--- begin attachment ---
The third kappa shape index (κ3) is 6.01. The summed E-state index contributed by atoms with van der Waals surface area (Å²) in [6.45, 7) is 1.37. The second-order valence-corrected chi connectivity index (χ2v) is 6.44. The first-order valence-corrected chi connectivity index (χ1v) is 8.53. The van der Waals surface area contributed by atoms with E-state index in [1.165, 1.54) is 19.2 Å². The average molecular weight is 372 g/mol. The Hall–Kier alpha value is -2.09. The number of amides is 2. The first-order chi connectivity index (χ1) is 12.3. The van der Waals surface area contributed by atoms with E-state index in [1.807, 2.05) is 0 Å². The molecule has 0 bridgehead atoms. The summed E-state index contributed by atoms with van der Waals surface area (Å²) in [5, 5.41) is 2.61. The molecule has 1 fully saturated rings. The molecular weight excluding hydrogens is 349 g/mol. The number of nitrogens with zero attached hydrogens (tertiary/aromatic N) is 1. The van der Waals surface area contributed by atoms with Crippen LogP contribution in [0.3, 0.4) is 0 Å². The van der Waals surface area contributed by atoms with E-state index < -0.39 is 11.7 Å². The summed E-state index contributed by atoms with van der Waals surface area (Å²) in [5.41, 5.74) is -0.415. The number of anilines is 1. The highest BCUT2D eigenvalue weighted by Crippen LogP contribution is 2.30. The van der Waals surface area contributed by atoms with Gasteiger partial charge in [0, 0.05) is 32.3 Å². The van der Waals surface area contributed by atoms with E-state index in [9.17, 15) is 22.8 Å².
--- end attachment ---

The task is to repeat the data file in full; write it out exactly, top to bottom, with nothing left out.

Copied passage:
The third kappa shape index (κ3) is 6.01. The summed E-state index contributed by atoms with van der Waals surface area (Å²) in [6.45, 7) is 1.37. The second-order valence-corrected chi connectivity index (χ2v) is 6.44. The first-order valence-corrected chi connectivity index (χ1v) is 8.53. The van der Waals surface area contributed by atoms with E-state index in [1.165, 1.54) is 19.2 Å². The average molecular weight is 372 g/mol. The Hall–Kier alpha value is -2.09. The number of amides is 2. The first-order chi connectivity index (χ1) is 12.3. The van der Waals surface area contributed by atoms with E-state index in [1.807, 2.05) is 0 Å². The molecule has 0 bridgehead atoms. The summed E-state index contributed by atoms with van der Waals surface area (Å²) in [5, 5.41) is 2.61. The molecule has 1 fully saturated rings. The molecular weight excluding hydrogens is 349 g/mol. The number of nitrogens with zero attached hydrogens (tertiary/aromatic N) is 1. The van der Waals surface area contributed by atoms with Crippen LogP contribution in [0.3, 0.4) is 0 Å². The van der Waals surface area contributed by atoms with E-state index < -0.39 is 11.7 Å². The summed E-state index contributed by atoms with van der Waals surface area (Å²) in [5.41, 5.74) is -0.415. The number of anilines is 1. The highest BCUT2D eigenvalue weighted by Crippen LogP contribution is 2.30. The van der Waals surface area contributed by atoms with Gasteiger partial charge in [0, 0.05) is 32.3 Å². The van der Waals surface area contributed by atoms with E-state index in [9.17, 15) is 22.8 Å².